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Semiconductor innovations key to U.S. economic growth

The Semiconductor Industry Association (SIA), representing U.S. leadership in semiconductor manufacturing and design, today announced that Dr. Jeff Welser testified at a hearing on the future of nanotechnology research and the National Nanotechnology Initiative (NNI) on behalf of the SIA, the Semiconductor Research Corporation (SRC) and the Nanoelectronics Research Initiative (NRI) today in the House Committee on Science, Space and Technology's Subcommittee on Research and Science Education.

Posted: Apr 14th, 2011

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DNA origami used to create 3-D nanostructures

Miniature architectural forms - some no larger than viruses - have been constructed through a revolutionary technique known as DNA origami. Now, Hao Yan, Yan Liu and their colleagues at Arizona State University's Biodesign Institute have expanded the capability of this method to construct arbitrary, two and three-dimensional shapes, mimicking those commonly found in nature.

Posted: Apr 14th, 2011

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Towards a more efficient use of solar energy

The exploitation and utilization of new energy sources are considered to be among today's major challenges. Solar energy plays a central role, and its direct conversion into chemical energy, for example hydrogen generation by water splitting, is one of its interesting variants. Titanium oxide-based photocatalysis is the presently most efficient, yet little understood conversion process. Scientists have studied the basic mechanisms of photochemistry by the example of titania and have presented new detailed findings.

Posted: Apr 14th, 2011

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New low-cost photovoltaic materials to develop the next generation of solar cells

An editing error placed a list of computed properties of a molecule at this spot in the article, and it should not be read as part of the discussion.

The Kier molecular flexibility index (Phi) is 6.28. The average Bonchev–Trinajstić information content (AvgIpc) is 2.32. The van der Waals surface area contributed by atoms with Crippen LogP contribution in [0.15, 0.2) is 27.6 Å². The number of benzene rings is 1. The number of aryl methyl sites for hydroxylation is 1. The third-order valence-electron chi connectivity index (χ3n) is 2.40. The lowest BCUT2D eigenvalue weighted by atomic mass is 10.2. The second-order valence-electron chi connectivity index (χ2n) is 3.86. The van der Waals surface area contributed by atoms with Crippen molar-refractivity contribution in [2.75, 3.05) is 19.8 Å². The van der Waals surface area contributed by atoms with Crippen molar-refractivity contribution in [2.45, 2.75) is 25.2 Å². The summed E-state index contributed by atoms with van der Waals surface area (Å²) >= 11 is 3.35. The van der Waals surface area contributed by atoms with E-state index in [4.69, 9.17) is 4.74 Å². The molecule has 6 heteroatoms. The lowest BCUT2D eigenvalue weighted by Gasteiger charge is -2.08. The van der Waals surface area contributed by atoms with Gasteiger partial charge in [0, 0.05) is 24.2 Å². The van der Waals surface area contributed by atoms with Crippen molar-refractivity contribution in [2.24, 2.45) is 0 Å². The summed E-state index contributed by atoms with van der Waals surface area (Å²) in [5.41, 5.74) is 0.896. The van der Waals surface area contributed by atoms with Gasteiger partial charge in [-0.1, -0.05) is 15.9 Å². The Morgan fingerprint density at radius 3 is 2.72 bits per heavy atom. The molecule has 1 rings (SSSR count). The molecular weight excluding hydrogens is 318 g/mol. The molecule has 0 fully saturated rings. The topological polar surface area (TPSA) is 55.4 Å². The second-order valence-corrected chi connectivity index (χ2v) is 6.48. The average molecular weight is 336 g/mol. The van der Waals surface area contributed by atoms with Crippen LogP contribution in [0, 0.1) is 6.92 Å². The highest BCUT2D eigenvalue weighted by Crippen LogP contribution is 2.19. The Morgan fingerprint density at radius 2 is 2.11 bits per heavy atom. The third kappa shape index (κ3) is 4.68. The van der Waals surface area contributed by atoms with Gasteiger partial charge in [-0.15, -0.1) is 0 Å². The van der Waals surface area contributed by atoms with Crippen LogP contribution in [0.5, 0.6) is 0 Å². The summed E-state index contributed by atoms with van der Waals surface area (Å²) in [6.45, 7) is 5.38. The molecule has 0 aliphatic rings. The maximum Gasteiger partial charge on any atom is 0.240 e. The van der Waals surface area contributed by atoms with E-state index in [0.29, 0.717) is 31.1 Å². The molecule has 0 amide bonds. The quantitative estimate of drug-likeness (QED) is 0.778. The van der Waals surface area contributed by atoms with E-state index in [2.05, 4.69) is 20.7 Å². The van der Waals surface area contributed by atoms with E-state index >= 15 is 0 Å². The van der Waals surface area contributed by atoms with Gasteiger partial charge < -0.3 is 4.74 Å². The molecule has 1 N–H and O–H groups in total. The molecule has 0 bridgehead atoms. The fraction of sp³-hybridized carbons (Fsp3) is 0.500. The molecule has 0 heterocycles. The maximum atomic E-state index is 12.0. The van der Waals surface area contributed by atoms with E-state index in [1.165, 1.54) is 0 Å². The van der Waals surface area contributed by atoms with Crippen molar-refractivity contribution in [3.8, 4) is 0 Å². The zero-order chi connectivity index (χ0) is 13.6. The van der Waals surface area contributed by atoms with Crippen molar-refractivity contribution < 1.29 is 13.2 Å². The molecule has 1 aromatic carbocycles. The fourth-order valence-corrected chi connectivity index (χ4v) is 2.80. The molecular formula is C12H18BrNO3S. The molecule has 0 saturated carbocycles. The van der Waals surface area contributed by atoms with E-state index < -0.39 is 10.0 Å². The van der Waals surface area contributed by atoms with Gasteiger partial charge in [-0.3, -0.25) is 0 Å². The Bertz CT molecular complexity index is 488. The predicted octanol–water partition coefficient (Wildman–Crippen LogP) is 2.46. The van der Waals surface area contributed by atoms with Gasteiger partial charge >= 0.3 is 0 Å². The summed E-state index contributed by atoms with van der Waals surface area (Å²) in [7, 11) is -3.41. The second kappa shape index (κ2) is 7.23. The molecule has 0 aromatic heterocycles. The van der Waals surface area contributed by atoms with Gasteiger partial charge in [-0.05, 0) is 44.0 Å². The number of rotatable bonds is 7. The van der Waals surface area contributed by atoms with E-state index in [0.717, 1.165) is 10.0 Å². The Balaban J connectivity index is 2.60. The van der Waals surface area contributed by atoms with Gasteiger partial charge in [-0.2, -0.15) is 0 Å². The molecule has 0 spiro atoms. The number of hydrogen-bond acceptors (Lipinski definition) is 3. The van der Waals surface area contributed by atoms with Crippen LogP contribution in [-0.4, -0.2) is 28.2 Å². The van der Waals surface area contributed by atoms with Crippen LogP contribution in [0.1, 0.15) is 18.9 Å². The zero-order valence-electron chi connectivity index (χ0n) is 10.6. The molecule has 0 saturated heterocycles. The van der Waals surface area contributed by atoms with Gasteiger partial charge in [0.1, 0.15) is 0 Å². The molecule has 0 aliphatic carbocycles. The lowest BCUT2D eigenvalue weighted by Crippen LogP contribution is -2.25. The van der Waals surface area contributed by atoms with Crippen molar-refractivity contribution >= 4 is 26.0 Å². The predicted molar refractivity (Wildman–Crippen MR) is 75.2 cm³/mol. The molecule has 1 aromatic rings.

The direct conversion of sunlight into electricity using photovoltaics is becoming an increasingly important technology for renewable energy generation as a replacement for fossil fuels, with applications from large-scale generation to roof-top solar panels and even mobile phones. But photovoltaics still accounts for only a marginal fraction of global energy supply. One of the main reasons for this is the relatively high cost of the base material - silicon - used in the most common type of solar cell.

Posted: Apr 14th, 2011

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Blood vessel simulation probes secrets of brain

Newer, faster supercomputers have allowed scientists to create detailed models of blood flow that help doctors understand what happens at the molecular level and, consequently, how heart and blood diseases can be treated.

Posted: Apr 14th, 2011

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Hopping protons

How do you simulate the behaviour of protons and amino acids on the computer? How do you depict experiments to study their behaviour as more or less water is introduced? These questions may seem trivial in this age of powerful computers. Yet, it turns out this task will remain almost impossible to solve until new mathematical algorithms are found.

Posted: Apr 14th, 2011

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Plasma nanoscience needed for green energy revolution

A step change in research relating to plasma nanoscience is needed for the world to overcome the challenge of sufficient energy creation and storage, says a leading scientist from CSIRO Materials Science and Engineering and the University of Sydney, Australia.

Posted: Apr 14th, 2011

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Nanoinformatics 2020 roadmap published

The National Nanomanufacturing Network is very pleased to announce that the Nanoinformatics 2020 Roadmap, a guidance document written by and intended for the broader nanoinformatics community, is now publicly available. Nanoinformatics encompasses the acquisition of information relevant to the nanoscale science and engineering community and the implementation of effective mechanisms for working with that information.

Posted: Apr 13th, 2011

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